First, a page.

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A day in the life of a student

25 March 2019

3 mins

Security, Peace-Building and Diplomacy MSc student, Selsabil has written this blog on a day in the life of a Loughborough University London student.

They say a week is a long time in politics. It’s the same for me, being a student in the Institute of Diplomacy and International Governance at Loughborough University London. For one module, ‘The Art of Governance: Diplomacy, Negotiation and Lobbying’, this is particularly true. As a block-taught module, the content will span over three weeks which in allows you to view the content as interlinked.


I arrive to campus to attend my lectures and in the morning, I always see a group of relatively tired faces. Some are gazing longingly into the blue lights of their phone screens; however the majority are eager to tackle arguably the biggest question of British politics currently, Brexit!


My first lecture is centred around understanding and practicing negotiations. The week prior to this lecture, a senior diplomat from the Foreign and Commonwealth Office joined our campus to discuss their role in the midst of Brexit, so I was looking forward to this lecture in gaining a deeper understanding of the workings of government officials.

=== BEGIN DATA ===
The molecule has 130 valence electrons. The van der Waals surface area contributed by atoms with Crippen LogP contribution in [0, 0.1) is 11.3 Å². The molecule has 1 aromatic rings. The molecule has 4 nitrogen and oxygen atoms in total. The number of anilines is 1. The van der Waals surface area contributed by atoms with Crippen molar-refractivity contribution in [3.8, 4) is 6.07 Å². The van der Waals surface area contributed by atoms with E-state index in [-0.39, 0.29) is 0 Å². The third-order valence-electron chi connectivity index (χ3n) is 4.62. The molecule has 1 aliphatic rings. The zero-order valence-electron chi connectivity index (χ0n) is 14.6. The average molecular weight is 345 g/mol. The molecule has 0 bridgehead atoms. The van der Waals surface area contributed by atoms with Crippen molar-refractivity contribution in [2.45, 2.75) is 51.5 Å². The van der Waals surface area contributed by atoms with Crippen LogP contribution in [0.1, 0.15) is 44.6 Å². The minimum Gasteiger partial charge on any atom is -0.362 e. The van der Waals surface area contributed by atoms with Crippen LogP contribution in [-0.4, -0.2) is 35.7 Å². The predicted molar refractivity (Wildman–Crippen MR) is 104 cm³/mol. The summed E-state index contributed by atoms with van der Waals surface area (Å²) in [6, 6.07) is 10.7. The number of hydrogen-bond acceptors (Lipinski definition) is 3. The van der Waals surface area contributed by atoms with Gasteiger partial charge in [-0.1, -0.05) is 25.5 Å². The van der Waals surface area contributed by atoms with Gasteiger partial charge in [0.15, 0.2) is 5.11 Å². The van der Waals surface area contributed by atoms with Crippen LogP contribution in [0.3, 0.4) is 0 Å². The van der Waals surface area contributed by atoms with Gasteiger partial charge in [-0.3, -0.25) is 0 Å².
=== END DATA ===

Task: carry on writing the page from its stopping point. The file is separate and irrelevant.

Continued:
Dr Nicola Chelotti, who has written extensively on Diplomacy and negotiations within Europe, begins the class with a definition of negotiation and for the next three hours we progress into a detailed exploration of the functional elements of negotiation to navigating multi-layered interests.

Before the break, we were asked by Nicola to form into pairs for a class activity: the Ultimatum Game. In this game, which intends to illustrate considerations of power, rationality and consequence, Player 1 must choose from a gift of £100 what amount to offer Player 2. If Player 2 decides to reject, neither Players get any money. I decide to suggest a 50-50 split with my partner, who naturally accepts. I later learn another pair accepted a 99-1 split, which Nicola explained was technically a rational decision.


Professor Helen Drake, Director of the Institute for Diplomacy and International Governance, begins the afternoon session. The content concerns the multi-layered complexities of the UK’s exit from the European Union (EU).

The class takes its natural progression from an academic based understanding to a more practical understanding. This is done through simulating some aspect of the current Brexit negotiations by dividing the class into UK and EU groups each mirroring the genuine interests. It was interesting, eye-opening and certainly put the reading and class material into perspective.

For more information on our Institute for Diplomacy and International Governance master’s programmes, please see our webpage.

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